Soccer-Head injury charity says IFAB losing credibility over brain health
LONDON (Reuters) - Soccer's rule making body IFAB's decision not to introduce a trial for temporary concussion substitutes has been criticised by leading head injury charity Headway.
The International Football Association Board had been urged by the Premier League to trial a temporary substitution to allow players with head injuries to be assessed.
IFAB will instead continue with permanent substitutes which FIFA president declared the "risk free" approach but according to Headway Chief Executive Luke Griggs they are in danger of 'losing credibility' in the area of brain health.
"FIFA president Gianni Infantino claims football is 'making player health the main priority' by extending the trial of permanent substitutes," Griggs said in a statement.
"But this system has repeatedly failed to protect players as it relies on either medics making an immediate judgement or for a player to risk exacerbating their brain injury by playing on for 10 to 15 minutes to see how they get on.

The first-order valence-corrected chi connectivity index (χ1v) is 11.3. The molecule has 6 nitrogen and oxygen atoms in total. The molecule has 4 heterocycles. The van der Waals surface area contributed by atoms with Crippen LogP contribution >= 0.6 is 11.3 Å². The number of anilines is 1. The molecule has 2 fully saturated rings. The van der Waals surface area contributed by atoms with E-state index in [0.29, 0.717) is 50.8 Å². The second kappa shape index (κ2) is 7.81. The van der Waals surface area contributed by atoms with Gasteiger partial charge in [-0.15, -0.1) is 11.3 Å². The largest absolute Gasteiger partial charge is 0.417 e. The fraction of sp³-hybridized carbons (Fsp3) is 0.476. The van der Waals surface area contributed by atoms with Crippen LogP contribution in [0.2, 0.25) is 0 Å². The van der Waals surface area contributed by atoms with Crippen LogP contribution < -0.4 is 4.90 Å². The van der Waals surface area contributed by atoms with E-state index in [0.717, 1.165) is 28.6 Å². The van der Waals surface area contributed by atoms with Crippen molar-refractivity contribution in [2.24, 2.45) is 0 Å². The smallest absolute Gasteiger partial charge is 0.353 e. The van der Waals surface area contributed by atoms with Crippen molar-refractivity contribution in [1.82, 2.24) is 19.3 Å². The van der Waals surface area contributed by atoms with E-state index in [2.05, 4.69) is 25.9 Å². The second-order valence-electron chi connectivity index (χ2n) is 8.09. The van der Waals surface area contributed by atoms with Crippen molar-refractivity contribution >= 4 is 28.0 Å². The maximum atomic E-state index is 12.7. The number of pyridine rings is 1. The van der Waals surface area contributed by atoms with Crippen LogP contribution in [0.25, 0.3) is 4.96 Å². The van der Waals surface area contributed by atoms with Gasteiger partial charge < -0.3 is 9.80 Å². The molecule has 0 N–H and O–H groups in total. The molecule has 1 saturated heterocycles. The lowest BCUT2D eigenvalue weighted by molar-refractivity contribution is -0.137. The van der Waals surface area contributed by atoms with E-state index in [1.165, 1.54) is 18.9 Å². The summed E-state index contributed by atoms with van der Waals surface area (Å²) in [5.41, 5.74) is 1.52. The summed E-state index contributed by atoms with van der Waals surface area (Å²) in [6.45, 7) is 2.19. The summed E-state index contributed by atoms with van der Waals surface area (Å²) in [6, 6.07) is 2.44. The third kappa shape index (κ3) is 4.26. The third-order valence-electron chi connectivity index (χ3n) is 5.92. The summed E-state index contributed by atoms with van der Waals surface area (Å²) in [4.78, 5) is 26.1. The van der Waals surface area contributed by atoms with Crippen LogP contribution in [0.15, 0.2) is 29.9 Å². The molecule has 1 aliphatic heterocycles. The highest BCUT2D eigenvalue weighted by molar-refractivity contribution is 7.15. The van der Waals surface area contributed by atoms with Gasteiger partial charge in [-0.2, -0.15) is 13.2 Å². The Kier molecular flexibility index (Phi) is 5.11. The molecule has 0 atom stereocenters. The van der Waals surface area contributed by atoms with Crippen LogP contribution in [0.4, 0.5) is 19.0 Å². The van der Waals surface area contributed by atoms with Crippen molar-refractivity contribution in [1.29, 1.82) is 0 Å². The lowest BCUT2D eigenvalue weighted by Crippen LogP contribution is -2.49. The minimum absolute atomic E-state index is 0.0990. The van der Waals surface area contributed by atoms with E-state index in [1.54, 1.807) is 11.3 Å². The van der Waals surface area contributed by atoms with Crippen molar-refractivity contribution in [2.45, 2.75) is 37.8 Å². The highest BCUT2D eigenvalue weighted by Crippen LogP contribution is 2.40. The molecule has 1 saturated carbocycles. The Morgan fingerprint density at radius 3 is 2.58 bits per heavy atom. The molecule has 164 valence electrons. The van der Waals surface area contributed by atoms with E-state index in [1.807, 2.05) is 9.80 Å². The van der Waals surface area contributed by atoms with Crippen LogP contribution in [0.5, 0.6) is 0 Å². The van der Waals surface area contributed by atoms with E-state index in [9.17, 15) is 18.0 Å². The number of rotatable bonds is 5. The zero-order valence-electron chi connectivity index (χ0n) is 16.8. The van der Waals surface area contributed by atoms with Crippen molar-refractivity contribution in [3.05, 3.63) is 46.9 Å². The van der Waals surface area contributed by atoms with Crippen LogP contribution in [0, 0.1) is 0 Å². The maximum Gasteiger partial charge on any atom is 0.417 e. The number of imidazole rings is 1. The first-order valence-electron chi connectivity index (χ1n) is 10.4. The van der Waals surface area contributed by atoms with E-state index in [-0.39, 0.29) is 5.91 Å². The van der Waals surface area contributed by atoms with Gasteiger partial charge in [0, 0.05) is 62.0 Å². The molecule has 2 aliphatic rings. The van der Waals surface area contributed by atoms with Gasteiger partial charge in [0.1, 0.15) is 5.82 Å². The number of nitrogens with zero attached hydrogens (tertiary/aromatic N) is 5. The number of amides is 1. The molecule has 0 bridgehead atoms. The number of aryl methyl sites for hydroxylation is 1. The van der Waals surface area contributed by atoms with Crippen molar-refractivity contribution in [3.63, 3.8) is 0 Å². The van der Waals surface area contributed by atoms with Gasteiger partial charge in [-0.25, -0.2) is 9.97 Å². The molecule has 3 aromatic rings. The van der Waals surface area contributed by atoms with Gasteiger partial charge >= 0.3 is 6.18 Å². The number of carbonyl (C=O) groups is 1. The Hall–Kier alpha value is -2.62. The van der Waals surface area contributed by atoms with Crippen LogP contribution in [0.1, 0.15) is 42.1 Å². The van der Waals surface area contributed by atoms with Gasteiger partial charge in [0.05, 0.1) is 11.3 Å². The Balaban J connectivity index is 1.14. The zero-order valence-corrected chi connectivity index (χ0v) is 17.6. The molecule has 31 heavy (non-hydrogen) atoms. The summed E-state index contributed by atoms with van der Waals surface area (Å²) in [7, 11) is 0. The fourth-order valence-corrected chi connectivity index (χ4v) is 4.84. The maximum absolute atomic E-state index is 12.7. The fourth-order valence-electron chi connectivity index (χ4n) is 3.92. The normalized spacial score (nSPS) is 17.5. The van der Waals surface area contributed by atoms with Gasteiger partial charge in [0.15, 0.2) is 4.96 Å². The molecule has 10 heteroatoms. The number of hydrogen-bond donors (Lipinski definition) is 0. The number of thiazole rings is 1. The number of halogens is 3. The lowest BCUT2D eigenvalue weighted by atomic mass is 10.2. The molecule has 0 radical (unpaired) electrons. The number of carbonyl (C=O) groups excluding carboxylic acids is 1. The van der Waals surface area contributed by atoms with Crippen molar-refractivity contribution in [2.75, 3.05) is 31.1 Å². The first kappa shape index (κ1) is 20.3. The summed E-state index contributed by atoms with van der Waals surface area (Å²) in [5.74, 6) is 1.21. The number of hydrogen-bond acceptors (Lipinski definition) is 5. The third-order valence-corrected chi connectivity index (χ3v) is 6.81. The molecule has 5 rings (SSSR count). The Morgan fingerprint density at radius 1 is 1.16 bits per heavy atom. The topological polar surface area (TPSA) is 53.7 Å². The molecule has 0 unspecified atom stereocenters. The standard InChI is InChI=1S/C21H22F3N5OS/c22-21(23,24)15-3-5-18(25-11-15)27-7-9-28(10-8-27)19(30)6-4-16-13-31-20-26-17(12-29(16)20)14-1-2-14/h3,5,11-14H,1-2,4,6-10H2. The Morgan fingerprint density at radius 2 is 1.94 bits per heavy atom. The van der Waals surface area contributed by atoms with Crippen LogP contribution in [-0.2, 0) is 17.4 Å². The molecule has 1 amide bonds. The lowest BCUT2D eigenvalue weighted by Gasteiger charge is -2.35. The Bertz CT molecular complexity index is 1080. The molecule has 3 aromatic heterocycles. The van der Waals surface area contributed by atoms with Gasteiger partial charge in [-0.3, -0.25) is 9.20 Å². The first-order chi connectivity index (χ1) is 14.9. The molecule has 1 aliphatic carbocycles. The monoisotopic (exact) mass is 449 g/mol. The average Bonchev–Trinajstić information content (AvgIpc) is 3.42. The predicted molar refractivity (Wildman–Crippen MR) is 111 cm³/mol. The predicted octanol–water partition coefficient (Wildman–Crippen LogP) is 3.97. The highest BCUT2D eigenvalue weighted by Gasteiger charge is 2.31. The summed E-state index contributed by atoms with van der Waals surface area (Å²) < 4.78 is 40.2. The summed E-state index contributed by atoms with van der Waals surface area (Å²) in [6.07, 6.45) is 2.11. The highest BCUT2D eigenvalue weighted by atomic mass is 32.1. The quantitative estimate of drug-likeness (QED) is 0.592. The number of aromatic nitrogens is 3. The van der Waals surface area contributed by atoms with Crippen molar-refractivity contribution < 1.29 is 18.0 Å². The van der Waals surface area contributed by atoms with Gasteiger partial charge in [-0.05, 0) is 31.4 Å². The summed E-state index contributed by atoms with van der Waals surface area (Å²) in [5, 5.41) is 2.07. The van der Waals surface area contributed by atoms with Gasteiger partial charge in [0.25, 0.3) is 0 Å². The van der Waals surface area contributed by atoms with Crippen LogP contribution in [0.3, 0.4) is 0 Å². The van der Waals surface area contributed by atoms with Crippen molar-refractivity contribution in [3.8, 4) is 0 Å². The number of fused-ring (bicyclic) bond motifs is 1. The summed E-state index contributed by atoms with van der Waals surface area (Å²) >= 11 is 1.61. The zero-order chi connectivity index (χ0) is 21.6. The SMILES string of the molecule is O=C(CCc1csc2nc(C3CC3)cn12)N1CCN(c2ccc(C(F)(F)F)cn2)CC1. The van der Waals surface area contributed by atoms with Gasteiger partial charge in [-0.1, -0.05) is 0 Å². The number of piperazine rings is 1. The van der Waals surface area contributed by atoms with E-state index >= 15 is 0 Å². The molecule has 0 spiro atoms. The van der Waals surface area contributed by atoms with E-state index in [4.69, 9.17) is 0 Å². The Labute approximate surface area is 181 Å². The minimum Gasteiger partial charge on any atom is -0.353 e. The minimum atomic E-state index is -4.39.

"FIFA's claim that the current system represents a 'zero risk' approach is not supported by the repeated failures to take an 'if in doubt, sit it out!' approach to concussion.!"
The permanent concussion substitutes rule was introduced in the Premier League at the start of 2021 and means that a team can replace a player with a suspected head injury without it counting towards their allocation of substitutes.
(Reporting by Martyn Herman, editing by Pritha Sarkar)